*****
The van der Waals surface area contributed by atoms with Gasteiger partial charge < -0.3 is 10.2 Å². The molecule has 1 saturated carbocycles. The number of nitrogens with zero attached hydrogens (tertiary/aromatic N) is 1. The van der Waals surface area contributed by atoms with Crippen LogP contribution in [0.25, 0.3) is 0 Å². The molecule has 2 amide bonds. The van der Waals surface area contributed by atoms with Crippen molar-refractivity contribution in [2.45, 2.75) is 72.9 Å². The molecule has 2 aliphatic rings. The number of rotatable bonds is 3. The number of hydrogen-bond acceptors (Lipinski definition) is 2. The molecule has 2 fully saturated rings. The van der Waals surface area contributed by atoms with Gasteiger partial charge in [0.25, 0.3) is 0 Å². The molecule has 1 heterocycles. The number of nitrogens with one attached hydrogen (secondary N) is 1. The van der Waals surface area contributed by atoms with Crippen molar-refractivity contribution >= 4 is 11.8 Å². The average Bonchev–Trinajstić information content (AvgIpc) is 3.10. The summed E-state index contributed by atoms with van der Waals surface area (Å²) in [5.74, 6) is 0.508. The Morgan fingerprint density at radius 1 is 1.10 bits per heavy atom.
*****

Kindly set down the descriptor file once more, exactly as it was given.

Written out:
The van der Waals surface area contributed by atoms with Gasteiger partial charge < -0.3 is 10.2 Å². The molecule has 1 saturated carbocycles. The number of nitrogens with zero attached hydrogens (tertiary/aromatic N) is 1. The van der Waals surface area contributed by atoms with Crippen LogP contribution in [0.25, 0.3) is 0 Å². The molecule has 2 amide bonds. The van der Waals surface area contributed by atoms with Crippen molar-refractivity contribution in [2.45, 2.75) is 72.9 Å². The molecule has 2 aliphatic rings. The number of rotatable bonds is 3. The number of hydrogen-bond acceptors (Lipinski definition) is 2. The molecule has 2 fully saturated rings. The van der Waals surface area contributed by atoms with Gasteiger partial charge in [0.25, 0.3) is 0 Å². The molecule has 1 heterocycles. The number of nitrogens with one attached hydrogen (secondary N) is 1. The van der Waals surface area contributed by atoms with Crippen molar-refractivity contribution >= 4 is 11.8 Å². The average Bonchev–Trinajstić information content (AvgIpc) is 3.10. The summed E-state index contributed by atoms with van der Waals surface area (Å²) in [5.74, 6) is 0.508. The Morgan fingerprint density at radius 1 is 1.10 bits per heavy atom.